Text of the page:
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What We Got For What We Gave
The American Experience With Foreign Aid
April/May 1978 | Volume 29, Issue 3
The Alliance has often been called a failure. Programs in health and education have made good progress toward their goals-but there has been little improvement, relative to population, in agriculture, housing, or general economic growth. Income has not been significantly redistributed, and there is less rather than more political democracy in Latin America than when the Alliance was proclaimed. Congress has consistently reduced the amount asked by Presidents for the Alliance, causing the contribution by the United States in grants and loans to remain below 10 per cent of total funds spent on Alliance activities. Latin American nations themselves contribute between 85 and 90 per cent. The remainder comes from the foreign aid programs of other industrial countries-Canada, for example-and from international agencies.
The Kennedy years were like a brief second honeymoon. Congress reduced the administration’s annual foreign aid requests by smaller amounts than at any time since the Truman years. The President and leading senators were in close agreement. The emphasis on development had long been a favorite theme of Senator J. William Fulbright of Arkansas, chairman of the Foreign Relations Committee. Senator Hubert H. Humphrey of Minnesota was one of the fathers of the Peace Corps idea. Foreign policy intellectuals from the universities were not only in accord with the President; a good many of them were in the government.
Morale in AID was high as ambitious projects were launched throughout the tropical world: dams built, irrigation pipes laid down, sewer systems installed, hospitals and clinics established, tractors and other machinery purchased, and everywhere roads, roads, and more roads. In the 1950’s the United States had considered it inappropriate to provide aid for population control. But now no American leader could ignore the fact that every increase in food production was worse than useless if accompanied by a greater increase in population. Accordingly, assistance in birth control was extended (ironically, under the first Roman Catholic President).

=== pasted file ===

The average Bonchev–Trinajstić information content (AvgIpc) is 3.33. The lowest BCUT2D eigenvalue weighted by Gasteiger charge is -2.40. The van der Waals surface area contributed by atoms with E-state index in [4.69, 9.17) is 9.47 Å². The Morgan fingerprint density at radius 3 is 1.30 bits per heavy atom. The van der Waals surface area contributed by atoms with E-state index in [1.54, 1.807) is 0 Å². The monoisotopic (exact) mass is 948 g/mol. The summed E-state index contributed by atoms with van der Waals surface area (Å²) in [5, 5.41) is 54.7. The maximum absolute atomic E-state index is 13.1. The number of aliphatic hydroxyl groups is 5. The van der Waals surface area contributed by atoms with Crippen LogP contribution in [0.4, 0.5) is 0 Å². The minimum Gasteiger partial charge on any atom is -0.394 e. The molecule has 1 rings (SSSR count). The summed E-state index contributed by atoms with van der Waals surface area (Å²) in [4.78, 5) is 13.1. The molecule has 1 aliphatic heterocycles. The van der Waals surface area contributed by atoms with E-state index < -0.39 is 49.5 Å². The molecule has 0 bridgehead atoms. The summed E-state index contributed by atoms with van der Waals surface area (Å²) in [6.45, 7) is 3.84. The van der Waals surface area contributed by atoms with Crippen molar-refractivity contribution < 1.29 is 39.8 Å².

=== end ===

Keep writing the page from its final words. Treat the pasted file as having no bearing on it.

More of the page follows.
And it all seemed to be working. The world’s weather was good, with rainfall abundant or adequate in tropical areas. Agricultural scientists were introducing new, highly productive strains of wheat and other grains. The use of fertilizer was expanding. Food production was going up. Publicists began to write ecstatically of the “Green Revolution” in Asia. Victory over world hunger, sustained economic growth, and political triumph over the instability caused by misery all seemed possible.
But the bright dawn of the early 1960’s was followed by a decade of disaster. In the United States, President Kennedy was assassinated, and then Martin Luther King and then Robert Kennedy. American poverty, crime, and racial injustice were rediscovered. Terrible riots devastated American cities. Americans began to ask why their government should spend billions abroad when there were so many unsolved problems at home.
There was no easy answer to this question. By the mid-1960’s American foreign policy and the Vietnam War had become synonymous. If Vietnam was the result of two decades of American effort to create a peaceful, stable world, then perhaps all this effort had been mistaken. Gradually, the same people who had been most devoted to the concept of foreign aid, such as Senator Fulbright, had second thoughts.
The Vietnam War also produced a generation of radical critics of foreign policy in general and of foreign aid in particular. They saw the humanitarian arguments for aid as a flimsy cover for a sinister imperialistic intent to dominate the Third World and suppress the revolutionary spirit which sought to bring real freedom. The critics pointed out that Food for Peace often meant financing for military purposes. They dug hard to uncover the clandestine operations and secret wars waged by the CIA. They publicized the extensive training provided by AID for foreign police officers, training for the ultimate purpose of suppressing political protest.
At the same time, evidence began to accumulate that science and technology could not solve all problems. Development assistance designed to raise a country’s standard of living had too often created a new class of the wealthy or made the rich richer, while in some cases even weakening the position of the poor. Irrigation dams, broad highways, heavy agricultural machinery, and tons of fertilizer were good for big farmers, for those with land and capital. But they often harmed rather than helped the peasant with a tiny farm. At worst the peasant’s farm was absorbed by the large landowners, the big operators. And then there were changes in the weather, years of devastating drought that wiped out the gains of the Green Revolution.